Bank Hur

10.22am
It cost $15m, had a cast of thousands and ran for more than three hours. The similarities between the OFT’s case against a series of high street banks over account charges and 1950s blockbuster Ben Hur are legion.


Bank Hur4 March, 10.22am

It cost $15m, had a cast of thousands and ran for more than three hours. The similarities between the Office of Fair Trading’s (OFT) case against a series of high street banks over account charges and 1950s blockbuster Ben Hur are legion.

In a fresh plot development, the Court of Appeal has confirmed that bank charges are subject to fairness rules, in a case brought by the OFT.

Now the case goes back to the OFT, which will assess whether those pesky charges actually are unfair. It’s not over yet. The court refused the banks permission to appeal to the House of Lords, but they have the option of appealing direct to the Lords themselves.

A total of 24 barristers squeezed into the High Court benches for the case, with 10 silks among them. Step forward if you please Geoffrey Vos QC from 3 Stone Buildings, One Essex Court’s Laurence Rabinowitz QC and 3 Verulam Building’s Richard Salter QC, among other titans of the bar.

Jonathan Crow QC at 4 Stone Buildings is leading a team of three juniors for the OFT. The drama only lacks a chariot race and Charlton Heston in a toga.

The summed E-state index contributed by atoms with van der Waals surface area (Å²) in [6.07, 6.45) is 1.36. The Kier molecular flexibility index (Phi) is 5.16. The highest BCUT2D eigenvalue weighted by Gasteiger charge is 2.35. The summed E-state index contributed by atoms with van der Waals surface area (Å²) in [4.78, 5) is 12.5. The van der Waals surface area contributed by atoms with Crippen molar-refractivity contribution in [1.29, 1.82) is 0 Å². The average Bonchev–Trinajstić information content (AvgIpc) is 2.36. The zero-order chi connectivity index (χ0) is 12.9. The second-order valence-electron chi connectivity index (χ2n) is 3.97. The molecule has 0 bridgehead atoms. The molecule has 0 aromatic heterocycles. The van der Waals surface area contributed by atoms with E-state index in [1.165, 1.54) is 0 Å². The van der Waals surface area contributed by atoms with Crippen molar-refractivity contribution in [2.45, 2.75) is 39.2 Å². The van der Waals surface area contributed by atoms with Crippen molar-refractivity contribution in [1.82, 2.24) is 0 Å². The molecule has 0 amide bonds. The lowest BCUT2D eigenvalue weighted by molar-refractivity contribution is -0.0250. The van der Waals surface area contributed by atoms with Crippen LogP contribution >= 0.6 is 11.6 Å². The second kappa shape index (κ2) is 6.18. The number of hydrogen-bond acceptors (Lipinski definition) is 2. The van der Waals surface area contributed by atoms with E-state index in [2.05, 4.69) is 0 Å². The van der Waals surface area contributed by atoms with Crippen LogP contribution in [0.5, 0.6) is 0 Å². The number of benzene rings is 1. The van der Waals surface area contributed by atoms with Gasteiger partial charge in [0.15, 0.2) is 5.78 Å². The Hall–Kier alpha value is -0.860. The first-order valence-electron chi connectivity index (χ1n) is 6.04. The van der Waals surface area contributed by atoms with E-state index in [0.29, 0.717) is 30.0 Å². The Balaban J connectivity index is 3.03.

The law firms are stellar too, with Slaughter and May acting for Nationwide, Freshfields for HSBC, Allen & Overy for HBOS and Linklaters for the Royal Bank of Scotland.

Some taxpayers may recognise the last one on the list, mainly because they own most of it. Silks and solicitors may not cost billions – unlike the bank bail-outs – but they certainly don’t come cheap.

In reality, because the OFT and RBS are taxpayer funded, we’re all paying for the banks to defend their right to charge us more on our accounts. So the next time you see RBS-defender Rabinowitz in the Cittie Of Yorke pub opposite the RCJ, you would be quite within your rights to tap him on the shoulder and ask for a pint.

The running time of this case, which hit the High Court early last year, is a bit of a concern. There are a large number of claims by customers against banks in the county courts which are at present on hold, and which depend on the outcome of this epic. Which is sure to last more than another three hours.